Summary: A report about migrations to GNU/Linux and how UEFI ‘secure’ boot is making it hard for ordinary people to make such migrations succeed
Microsoft is losing the battle and it knows this. The common carrier is becoming Android. Microsoft is rightly worried. It is reportedly dropping the price of Windows (dumping), as claimed by corporate press. As Sosumi put it, Microsoft “is slashing prices of windows licenses by 70%… according to them, to compete with Apple… so windows 9 to be a toy OS? that fails at even accomplishing that… or not to just shove the monstrosity that vista 8 is with its disjointed GUI” (Vista 8 was a disaster in terms of adoption and usage, to the extent that I never saw anyone using it).
Based on some of the latest news, “11 Percent of Windows XP Users Will Switch to Linux” , there are some real stories about large migrations to GNU/Linux , usage of GNU/Linux doubles on the Net [3,4], and non-techies also manage to cope with GNU/Linux . One client of ours (with over 100 seats) is moving to GNU/Linux desktops, not just servers. It’s because Windows XP support (security patches) will end soon. Microsoft is already reacting to it by trying to adapt to price differences, just as it did back in the days of major GNU/Linux gains in sub-notebooks. It is, as iophk put it, “price dumping of Vista8, probably out of fear of GNU/Linux.”
At ZDNet, one pundit says that “Office is the only thing that can kill a Chromebook”, but let’s face it, document formats lock-in not a feature. It is more of a reason to escape Windows, not stay with Windows. It’s why Microsoft tries so hard to derail ODF. Adding to all this mess, because businesses  and schools  are moving to GNU/Linux, Microsoft seems to be leaning towards artificial inconveniences for GNU/Linux at hardware level. Already, UEFI makes it harder even for GNU/Linux enthusiasts. Very recently we saw the NSA acknowledging that any claims of improved security were bogus because security was actually harmed by all this complexity. Microsoft is making it more difficult for people to install GNU/Linux and one ZDNet pundit whom the UEFI Forum tried to appease/silence continues to show that what Microsoft did was harmful to everyone. It’s too complicated dealing with UEFI and it may very well confuse new users , which is exactly what Microsoft wants. What’s needed now is another antitrust complaint. Microsoft is just playing dirty, as it always did. Reject any claims that Microsoft has changed. █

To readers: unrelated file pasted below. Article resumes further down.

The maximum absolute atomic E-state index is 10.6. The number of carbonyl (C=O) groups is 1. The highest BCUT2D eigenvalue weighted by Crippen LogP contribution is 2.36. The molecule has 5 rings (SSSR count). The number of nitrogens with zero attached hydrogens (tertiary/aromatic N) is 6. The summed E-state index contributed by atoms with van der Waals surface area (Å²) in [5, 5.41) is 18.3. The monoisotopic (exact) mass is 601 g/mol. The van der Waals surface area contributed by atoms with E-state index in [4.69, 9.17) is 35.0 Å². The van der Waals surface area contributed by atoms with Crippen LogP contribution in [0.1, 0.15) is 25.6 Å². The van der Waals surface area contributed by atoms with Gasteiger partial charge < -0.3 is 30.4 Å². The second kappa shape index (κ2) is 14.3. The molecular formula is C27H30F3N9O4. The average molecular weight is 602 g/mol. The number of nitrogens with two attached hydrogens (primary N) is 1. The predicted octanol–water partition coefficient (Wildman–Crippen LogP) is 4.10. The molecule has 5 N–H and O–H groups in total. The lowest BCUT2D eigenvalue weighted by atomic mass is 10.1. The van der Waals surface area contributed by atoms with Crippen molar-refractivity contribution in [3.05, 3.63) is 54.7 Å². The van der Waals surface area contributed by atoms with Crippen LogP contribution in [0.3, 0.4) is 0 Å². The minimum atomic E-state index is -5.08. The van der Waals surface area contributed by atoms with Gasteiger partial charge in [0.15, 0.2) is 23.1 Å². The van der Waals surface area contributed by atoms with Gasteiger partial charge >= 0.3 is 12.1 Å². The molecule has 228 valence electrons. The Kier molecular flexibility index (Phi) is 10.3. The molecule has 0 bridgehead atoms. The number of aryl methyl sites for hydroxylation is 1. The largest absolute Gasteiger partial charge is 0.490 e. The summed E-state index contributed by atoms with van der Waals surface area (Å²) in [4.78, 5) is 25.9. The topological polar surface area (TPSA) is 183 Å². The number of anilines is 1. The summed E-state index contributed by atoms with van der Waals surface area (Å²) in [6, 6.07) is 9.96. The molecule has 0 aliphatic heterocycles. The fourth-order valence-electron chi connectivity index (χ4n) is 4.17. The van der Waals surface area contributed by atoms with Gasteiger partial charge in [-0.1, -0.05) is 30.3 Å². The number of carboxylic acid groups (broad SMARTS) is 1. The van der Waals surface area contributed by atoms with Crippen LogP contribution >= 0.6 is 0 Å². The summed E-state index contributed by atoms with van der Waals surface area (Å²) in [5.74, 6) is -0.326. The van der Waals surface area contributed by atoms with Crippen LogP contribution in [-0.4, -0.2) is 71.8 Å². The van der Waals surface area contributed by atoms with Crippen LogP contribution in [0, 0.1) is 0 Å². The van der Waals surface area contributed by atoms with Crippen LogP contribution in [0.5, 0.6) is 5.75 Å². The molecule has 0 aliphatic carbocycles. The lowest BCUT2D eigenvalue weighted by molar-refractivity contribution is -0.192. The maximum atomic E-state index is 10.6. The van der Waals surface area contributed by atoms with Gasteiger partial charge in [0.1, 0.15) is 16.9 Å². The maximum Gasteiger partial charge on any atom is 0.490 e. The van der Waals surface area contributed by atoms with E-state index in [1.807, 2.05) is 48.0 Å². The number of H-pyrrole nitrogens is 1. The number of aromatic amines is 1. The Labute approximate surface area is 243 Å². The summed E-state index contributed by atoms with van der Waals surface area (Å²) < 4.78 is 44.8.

Related/contextual items from the news:
The research group asked organisations still using Windows XP about their plans post-April, when Microsoft ceases providing official support and security fixes for the 11-year old OS.
Recently, a High School in Millersville Pa struck a cord with me personally. Like many east coast advocates of Linux, I often have to watch California, Europe, and other countries from the sidelines, engaging fun and interesting Open Source events and projects. Imagine my excitement when I learned of one such champion of Open Source, but not from Europe, from a place not more than a few hours from me. Deploying over 1700 laptops, armed to the teeth with Ubuntu and Open Software to students, I knew there was more to the story than the small stories floating around. Even if for my own personal education, I wanted to know more.
By comparison, Linux Web traffic grew from 1.1 percent to 1.9 percent over the last five months. Chitika didn’t provide statistics for Windows or Mac, but they presumably account for nearly all of the remaining desktop traffic.
Chitika, a former advertiser on Phoronix, has issued a new report about Chrome OS and Linux web usage growth from September 2013 through January 2014. Chitika found that the number of Chrome OS devices rose from 0.1 to 0.2% of all accounted web traffic by the network. Meanwhile, for Linux devices in general, they found Linux rose from 1.1% last September to now at 1.9% when ending their numbers at the end of January. The Linux growth really took off in October has continued since.
I suggest you take a look at Linux. Why? Because Linux can serve your basic computing needs well enough that the experience is comparable to your previous operating system of choice.